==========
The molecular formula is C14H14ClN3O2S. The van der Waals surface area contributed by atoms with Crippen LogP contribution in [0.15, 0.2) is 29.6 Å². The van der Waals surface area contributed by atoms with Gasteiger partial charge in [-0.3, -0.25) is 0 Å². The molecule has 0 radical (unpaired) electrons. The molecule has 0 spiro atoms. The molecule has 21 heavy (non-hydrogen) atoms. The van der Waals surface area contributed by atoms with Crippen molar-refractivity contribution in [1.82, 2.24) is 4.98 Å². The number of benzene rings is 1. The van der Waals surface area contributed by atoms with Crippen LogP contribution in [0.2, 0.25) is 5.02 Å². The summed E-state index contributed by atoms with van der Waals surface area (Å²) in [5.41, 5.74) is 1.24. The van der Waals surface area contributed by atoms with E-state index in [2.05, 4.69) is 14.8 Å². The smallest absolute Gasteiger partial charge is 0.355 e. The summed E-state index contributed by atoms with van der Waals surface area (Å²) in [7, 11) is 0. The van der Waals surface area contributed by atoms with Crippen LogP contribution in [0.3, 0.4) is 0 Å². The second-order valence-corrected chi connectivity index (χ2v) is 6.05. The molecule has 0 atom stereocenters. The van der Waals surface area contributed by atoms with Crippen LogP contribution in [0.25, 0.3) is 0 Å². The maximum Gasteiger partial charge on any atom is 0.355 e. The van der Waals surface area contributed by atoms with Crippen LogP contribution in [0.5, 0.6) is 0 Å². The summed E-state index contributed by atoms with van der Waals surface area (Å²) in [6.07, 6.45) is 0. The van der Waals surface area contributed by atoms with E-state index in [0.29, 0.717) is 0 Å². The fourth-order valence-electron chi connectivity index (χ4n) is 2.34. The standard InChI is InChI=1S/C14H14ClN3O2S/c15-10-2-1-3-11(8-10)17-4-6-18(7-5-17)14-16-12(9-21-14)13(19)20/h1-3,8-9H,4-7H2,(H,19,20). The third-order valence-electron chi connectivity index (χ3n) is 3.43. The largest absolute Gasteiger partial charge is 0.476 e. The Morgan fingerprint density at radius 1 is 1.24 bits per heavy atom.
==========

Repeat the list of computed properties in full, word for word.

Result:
The molecular formula is C14H14ClN3O2S. The van der Waals surface area contributed by atoms with Crippen LogP contribution in [0.15, 0.2) is 29.6 Å². The van der Waals surface area contributed by atoms with Gasteiger partial charge in [-0.3, -0.25) is 0 Å². The molecule has 0 radical (unpaired) electrons. The molecule has 0 spiro atoms. The molecule has 21 heavy (non-hydrogen) atoms. The van der Waals surface area contributed by atoms with Crippen molar-refractivity contribution in [1.82, 2.24) is 4.98 Å². The number of benzene rings is 1. The van der Waals surface area contributed by atoms with Crippen LogP contribution in [0.2, 0.25) is 5.02 Å². The summed E-state index contributed by atoms with van der Waals surface area (Å²) in [5.41, 5.74) is 1.24. The van der Waals surface area contributed by atoms with E-state index in [2.05, 4.69) is 14.8 Å². The smallest absolute Gasteiger partial charge is 0.355 e. The summed E-state index contributed by atoms with van der Waals surface area (Å²) in [7, 11) is 0. The van der Waals surface area contributed by atoms with Crippen LogP contribution in [0.3, 0.4) is 0 Å². The second-order valence-corrected chi connectivity index (χ2v) is 6.05. The molecule has 0 atom stereocenters. The van der Waals surface area contributed by atoms with Crippen LogP contribution in [0.25, 0.3) is 0 Å². The maximum Gasteiger partial charge on any atom is 0.355 e. The van der Waals surface area contributed by atoms with Crippen LogP contribution in [0.5, 0.6) is 0 Å². The summed E-state index contributed by atoms with van der Waals surface area (Å²) in [6.07, 6.45) is 0. The van der Waals surface area contributed by atoms with E-state index in [0.29, 0.717) is 0 Å². The fourth-order valence-electron chi connectivity index (χ4n) is 2.34. The standard InChI is InChI=1S/C14H14ClN3O2S/c15-10-2-1-3-11(8-10)17-4-6-18(7-5-17)14-16-12(9-21-14)13(19)20/h1-3,8-9H,4-7H2,(H,19,20). The third-order valence-electron chi connectivity index (χ3n) is 3.43. The largest absolute Gasteiger partial charge is 0.476 e. The Morgan fingerprint density at radius 1 is 1.24 bits per heavy atom.